Use this URL to cite or link to this record in EThOS: https://ethos.bl.uk/OrderDetails.do?uin=uk.bl.ethos.800149
Title: Study of double-wall effusion cooling scheme for gas turbine blade applications
Author: Ngetich, Gladys Chepkirui
ISNI:       0000 0004 8507 7954
Awarding Body: University of Oxford
Current Institution: University of Oxford
Date of Award: 2020
Availability of Full Text:
Access from EThOS:
Full text unavailable from EThOS. Please try the link below.
Access from Institution:
Abstract:
Porous multi-wall cooling schemes such as double-wall cooling combined with effusion cooling offer a practical approximation to transpiration cooling which in turn present a potential for high cooling effectiveness. Most of the existing double-wall effusion cooling studies have been on flat plate geometries. There are varying external static pressure and secondary flow features in flow over an aerofoil which have an influence on overall cooling performance. Thus, there is need to study double-wall effusion cooling applied to an aerofoil. The main aim of this research was to extend the double-wall effusion-cooling technology research, that has long been undertaken on flat plates, onto a gas turbine blade. In the present study, both numerical simulations and experiments were undertaken to study double-wall effusion-cooled (DWEC) turbine-representative aerofoils. The aerofoils were built from double-wall block elements that have been validated by another author. Both low porosity and high porosity circular and diamond pedestal designs were considered. A novel decoupled numerical analysis tool for preliminary cooling performance analysis of DWEC aerofoils was first developed. In this analysis method, a modified flat plate correlation from the literature was used to represent the two-dimensional distribution of film cooling effectiveness. The internal heat transfer coefficient was calculated from a validated conjugate analysis of a wall element representing an element of the aerofoil wall and the conduction through the blade solved using a finite element code in commercial CFD solver. The developed decoupled numerical analysis method was validated using results from fully coupled conjugate heat transfer (CHT) simulations. In addition, high-speed experimental tests at engine representative Mach and Reynold numbers flow conditions were carried out to study film cooling effectiveness over the full surface of three circular and six diamond pedestal DWEC blade designs using pressure sensitive paint. All the blades were tested within a range of representative modern engine coolant mass flow rate to mainstream mass flow rate ratios; 0.5% to 5.5%. The novel simplified numerical analysis method offered good performance approximation particularly on the suction surface of the aerofoil. In addition, compared to CHT, the novel simplified numerical analysis method reduced computational time by approximately 50 times and therefore, computationally efficient for use during preliminary design and optimization stages. High effective porosity designs exhibited better film cooling effectiveness, than the low effective porosity counterparts, but this came at an expense of internal cooling efficiency. CFD results compared well with the experiments and were able to capture similar film effectiveness trends on both the pressure surface and the suction surface, however, inability of Reynolds-Averaged Navier-Stokes equations (RANS) models to correctly predict diffusion resulted in an overprediction of film cooling effectiveness around the vicinity of film cooling holes and an overprediction of film superposition on the suction surface. This work has contributed knowledge of the DWEC aerofoils performance including overall cooling effectiveness predictions, internal cooling effectiveness predictions and film cooling effectiveness performance measurements. There is still much work to be done (including investigation into aerodynamic losses, weight and stresses associated with this cooling technology) to realise a practical double-wall effusion-cooled blade. The present author has included recommendations for future work.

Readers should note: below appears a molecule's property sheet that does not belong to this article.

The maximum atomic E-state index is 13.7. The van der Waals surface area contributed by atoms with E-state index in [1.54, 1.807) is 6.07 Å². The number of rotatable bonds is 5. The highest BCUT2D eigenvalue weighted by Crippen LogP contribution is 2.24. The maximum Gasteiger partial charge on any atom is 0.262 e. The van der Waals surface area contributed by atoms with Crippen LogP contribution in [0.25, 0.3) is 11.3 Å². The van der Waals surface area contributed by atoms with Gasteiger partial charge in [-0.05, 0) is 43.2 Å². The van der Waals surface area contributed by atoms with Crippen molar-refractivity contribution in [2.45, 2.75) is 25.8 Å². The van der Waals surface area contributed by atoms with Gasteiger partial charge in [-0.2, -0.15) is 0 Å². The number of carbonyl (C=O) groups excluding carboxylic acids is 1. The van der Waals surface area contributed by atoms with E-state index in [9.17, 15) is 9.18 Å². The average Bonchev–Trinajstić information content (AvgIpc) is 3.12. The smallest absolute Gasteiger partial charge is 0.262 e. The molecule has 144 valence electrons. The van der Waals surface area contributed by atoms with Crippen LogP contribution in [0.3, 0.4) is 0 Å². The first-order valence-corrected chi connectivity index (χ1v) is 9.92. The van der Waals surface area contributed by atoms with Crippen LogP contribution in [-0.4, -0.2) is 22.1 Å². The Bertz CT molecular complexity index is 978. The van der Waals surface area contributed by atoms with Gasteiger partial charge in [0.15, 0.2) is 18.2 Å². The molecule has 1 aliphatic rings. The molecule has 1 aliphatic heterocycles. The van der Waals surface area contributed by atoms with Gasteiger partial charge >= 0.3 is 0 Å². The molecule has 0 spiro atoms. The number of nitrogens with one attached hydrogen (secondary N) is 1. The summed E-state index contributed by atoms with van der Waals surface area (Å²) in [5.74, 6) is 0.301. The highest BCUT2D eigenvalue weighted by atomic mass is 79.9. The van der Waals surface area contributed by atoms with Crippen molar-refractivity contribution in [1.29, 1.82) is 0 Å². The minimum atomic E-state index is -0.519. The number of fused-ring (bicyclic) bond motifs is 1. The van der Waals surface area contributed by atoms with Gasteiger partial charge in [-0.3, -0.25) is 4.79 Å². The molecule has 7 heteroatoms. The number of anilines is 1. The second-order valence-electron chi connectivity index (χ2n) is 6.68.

Supervisor: Ireland, Peter T. Sponsor: Rhodes Trust ; Rolls-Royce plc ; Engineering and Physical Sciences Research Council
Qualification Name: Thesis (Ph.D.) Qualification Level: Doctoral
EThOS ID: uk.bl.ethos.800149  DOI: Not available
Keywords: Gas-turbines--Cooling
Share: